Black Lives in UMW Archives

UMW Special Collections and University Archives stands behind our Black students, colleagues, and community members. Black lives matter today, yesterday, and always. 

Six Black students hold candles during the opening ritual of Black Culture Week

Opening ceremony of Black Culture Week, 1976.

We believe in the statements set forth by the Board of Visitors’ Resolution on George Floyd and Systemic Racism, committing sincerely to “rooting out any practice within our community that stems from implicit bias, systemic racism or is contrary to our Statement of Values.” 

We echo the Society of American Archivists (SAA) Council Statement on Black Lives and Archives, acknowledging that “as archivists, we are not neutral in matters of social justice and politics.”  

Black student in her dorm room with a Black Panthers poster hanging on the wall behind her.

Wanda Gail Williams poses in her dorm room, April, 1972.

As the institutional archive, our mission is to collect and preserve the history of the University of Mary Washington. 

We need to do this better. 

We have a responsibility to be actively anti-racist in our professional practices and standards. We have an obligation to tell the full story of our institution and to raise up the voices previously unheard. We have a desire to build stronger partnerships within our UMW community to earn the position of a trusted repository for all who participate in our university’s rich narrative.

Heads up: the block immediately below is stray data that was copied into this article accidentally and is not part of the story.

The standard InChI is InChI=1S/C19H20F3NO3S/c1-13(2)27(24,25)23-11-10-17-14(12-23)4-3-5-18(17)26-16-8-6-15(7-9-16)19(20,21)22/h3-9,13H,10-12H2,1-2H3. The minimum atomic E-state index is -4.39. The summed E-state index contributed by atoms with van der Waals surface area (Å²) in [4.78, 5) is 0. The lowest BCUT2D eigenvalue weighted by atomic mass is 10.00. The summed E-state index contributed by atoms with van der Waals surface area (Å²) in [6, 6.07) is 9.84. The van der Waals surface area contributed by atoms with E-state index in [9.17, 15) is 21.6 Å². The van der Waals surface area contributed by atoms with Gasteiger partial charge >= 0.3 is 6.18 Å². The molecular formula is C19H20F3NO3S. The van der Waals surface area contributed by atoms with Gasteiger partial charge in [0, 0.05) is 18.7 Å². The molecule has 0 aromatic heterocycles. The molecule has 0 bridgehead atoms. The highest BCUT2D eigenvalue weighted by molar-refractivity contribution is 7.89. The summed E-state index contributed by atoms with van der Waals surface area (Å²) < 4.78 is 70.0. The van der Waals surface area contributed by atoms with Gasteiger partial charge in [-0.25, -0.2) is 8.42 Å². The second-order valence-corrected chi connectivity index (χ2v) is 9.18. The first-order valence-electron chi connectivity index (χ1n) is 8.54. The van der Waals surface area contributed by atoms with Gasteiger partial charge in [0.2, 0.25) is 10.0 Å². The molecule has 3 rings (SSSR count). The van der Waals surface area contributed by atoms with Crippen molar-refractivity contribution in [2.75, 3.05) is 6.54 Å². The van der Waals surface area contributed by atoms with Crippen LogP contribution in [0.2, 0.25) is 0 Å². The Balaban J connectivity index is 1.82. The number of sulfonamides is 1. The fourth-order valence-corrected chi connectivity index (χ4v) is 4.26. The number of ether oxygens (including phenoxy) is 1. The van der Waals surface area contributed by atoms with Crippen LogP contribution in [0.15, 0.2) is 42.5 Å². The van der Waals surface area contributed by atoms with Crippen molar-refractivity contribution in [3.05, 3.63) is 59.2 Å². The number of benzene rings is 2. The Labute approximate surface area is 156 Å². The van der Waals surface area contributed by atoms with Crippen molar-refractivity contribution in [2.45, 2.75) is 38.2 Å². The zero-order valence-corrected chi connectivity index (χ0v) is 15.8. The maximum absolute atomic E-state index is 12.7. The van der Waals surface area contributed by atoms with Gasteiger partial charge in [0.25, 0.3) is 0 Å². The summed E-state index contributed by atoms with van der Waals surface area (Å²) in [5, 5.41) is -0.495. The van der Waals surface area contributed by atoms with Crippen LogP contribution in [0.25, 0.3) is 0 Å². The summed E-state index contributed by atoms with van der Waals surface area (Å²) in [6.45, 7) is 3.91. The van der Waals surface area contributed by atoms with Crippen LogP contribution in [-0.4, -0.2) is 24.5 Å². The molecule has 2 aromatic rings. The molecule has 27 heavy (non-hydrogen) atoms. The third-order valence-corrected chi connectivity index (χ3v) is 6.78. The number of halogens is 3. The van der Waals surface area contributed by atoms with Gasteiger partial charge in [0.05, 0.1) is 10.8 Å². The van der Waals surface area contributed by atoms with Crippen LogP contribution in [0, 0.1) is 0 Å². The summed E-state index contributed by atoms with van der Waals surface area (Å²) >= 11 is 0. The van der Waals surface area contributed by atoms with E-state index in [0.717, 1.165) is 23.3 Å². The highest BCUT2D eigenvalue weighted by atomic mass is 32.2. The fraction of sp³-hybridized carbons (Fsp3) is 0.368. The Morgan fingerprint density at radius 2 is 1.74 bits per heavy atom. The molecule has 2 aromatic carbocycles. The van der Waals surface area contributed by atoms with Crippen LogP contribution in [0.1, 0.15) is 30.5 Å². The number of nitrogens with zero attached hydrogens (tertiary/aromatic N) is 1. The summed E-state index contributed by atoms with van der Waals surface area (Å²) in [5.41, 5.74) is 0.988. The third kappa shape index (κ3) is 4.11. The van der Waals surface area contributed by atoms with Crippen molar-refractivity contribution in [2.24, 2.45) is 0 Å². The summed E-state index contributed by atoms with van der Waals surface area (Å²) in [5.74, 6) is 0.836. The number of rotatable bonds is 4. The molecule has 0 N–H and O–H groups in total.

We plan to examine our descriptive practices and collecting policies to actively identify and dismantle white supremacist language and assumptions. We promise to continue working to promote the archives as a safe and open place for everyone, and to do our best to ensure the broadest possible accessibility of our collections while holding ourselves accountable to the highest ethical standards. 

We encourage our students to live James Farmer’s words, carved in stone here on our campus. 

Carving of a quote by James Farmer set in a brick wall. Quote reads, "Freedom and equality are inherent rights in the United States. Therefore, I encourage young people to take on the task by standing up and speaking out on behalf of people denied those rights. We have not finished the job of making our country whole."

A James Farmer quote on the UMW campus encourages speaking out against injustice. Photo credit: Sarah Appleby.

“Freedom and equality are inherent rights in the United States. Therefore, I encourage young people to take on the task by standing up and speaking out on behalf of people denied those rights. We have not finished the job of making our country whole.”

We want to continue to take the time to learn, listen, and have important conversations. We are here to support our community.

If you’re a member of the UMW community that has participated in the protest movement and you have questions about preservation or ethical archiving of protest materials, please feel free to contact us at archives@umw.edu. While the library works to reopen safely during the ongoing pandemic, staff remains available to offer help remotely. 

June 30, 2020